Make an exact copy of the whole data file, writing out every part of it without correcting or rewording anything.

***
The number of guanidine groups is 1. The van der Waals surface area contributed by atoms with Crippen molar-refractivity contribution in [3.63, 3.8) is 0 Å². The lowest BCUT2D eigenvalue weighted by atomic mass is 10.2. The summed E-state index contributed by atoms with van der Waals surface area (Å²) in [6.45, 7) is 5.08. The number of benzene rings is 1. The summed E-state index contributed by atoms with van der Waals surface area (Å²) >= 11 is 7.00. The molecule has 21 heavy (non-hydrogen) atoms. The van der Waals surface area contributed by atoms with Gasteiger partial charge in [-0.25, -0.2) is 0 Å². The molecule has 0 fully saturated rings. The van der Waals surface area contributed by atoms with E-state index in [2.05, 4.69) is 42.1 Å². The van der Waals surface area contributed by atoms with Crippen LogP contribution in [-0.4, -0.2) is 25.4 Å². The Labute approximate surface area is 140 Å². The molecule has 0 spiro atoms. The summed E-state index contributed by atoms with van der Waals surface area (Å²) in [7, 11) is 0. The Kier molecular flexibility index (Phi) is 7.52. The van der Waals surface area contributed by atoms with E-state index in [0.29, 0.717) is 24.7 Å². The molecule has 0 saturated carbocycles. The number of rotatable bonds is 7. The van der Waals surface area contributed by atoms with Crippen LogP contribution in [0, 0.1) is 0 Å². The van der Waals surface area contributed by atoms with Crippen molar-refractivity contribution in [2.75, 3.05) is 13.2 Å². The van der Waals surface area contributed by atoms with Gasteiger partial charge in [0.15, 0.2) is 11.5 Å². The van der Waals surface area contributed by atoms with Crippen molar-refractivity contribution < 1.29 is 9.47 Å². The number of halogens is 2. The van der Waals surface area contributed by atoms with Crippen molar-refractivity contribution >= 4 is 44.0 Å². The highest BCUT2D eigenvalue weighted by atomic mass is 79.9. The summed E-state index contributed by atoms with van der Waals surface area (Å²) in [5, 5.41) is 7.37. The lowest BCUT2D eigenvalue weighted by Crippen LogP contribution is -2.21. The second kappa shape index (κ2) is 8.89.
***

The number of guanidine groups is 1. The van der Waals surface area contributed by atoms with Crippen molar-refractivity contribution in [3.63, 3.8) is 0 Å². The lowest BCUT2D eigenvalue weighted by atomic mass is 10.2. The summed E-state index contributed by atoms with van der Waals surface area (Å²) in [6.45, 7) is 5.08. The number of benzene rings is 1. The summed E-state index contributed by atoms with van der Waals surface area (Å²) >= 11 is 7.00. The molecule has 21 heavy (non-hydrogen) atoms. The van der Waals surface area contributed by atoms with Gasteiger partial charge in [-0.25, -0.2) is 0 Å². The molecule has 0 fully saturated rings. The van der Waals surface area contributed by atoms with E-state index in [2.05, 4.69) is 42.1 Å². The van der Waals surface area contributed by atoms with Crippen LogP contribution in [-0.4, -0.2) is 25.4 Å². The Labute approximate surface area is 140 Å². The molecule has 0 spiro atoms. The summed E-state index contributed by atoms with van der Waals surface area (Å²) in [7, 11) is 0. The Kier molecular flexibility index (Phi) is 7.52. The van der Waals surface area contributed by atoms with E-state index in [0.29, 0.717) is 24.7 Å². The molecule has 0 saturated carbocycles. The number of rotatable bonds is 7. The van der Waals surface area contributed by atoms with Crippen LogP contribution in [0, 0.1) is 0 Å². The van der Waals surface area contributed by atoms with Crippen molar-refractivity contribution in [2.75, 3.05) is 13.2 Å². The van der Waals surface area contributed by atoms with Gasteiger partial charge in [0.15, 0.2) is 11.5 Å². The van der Waals surface area contributed by atoms with Crippen molar-refractivity contribution < 1.29 is 9.47 Å². The number of halogens is 2. The van der Waals surface area contributed by atoms with Crippen molar-refractivity contribution >= 4 is 44.0 Å². The highest BCUT2D eigenvalue weighted by atomic mass is 79.9. The summed E-state index contributed by atoms with van der Waals surface area (Å²) in [5, 5.41) is 7.37. The lowest BCUT2D eigenvalue weighted by Crippen LogP contribution is -2.21. The second kappa shape index (κ2) is 8.89.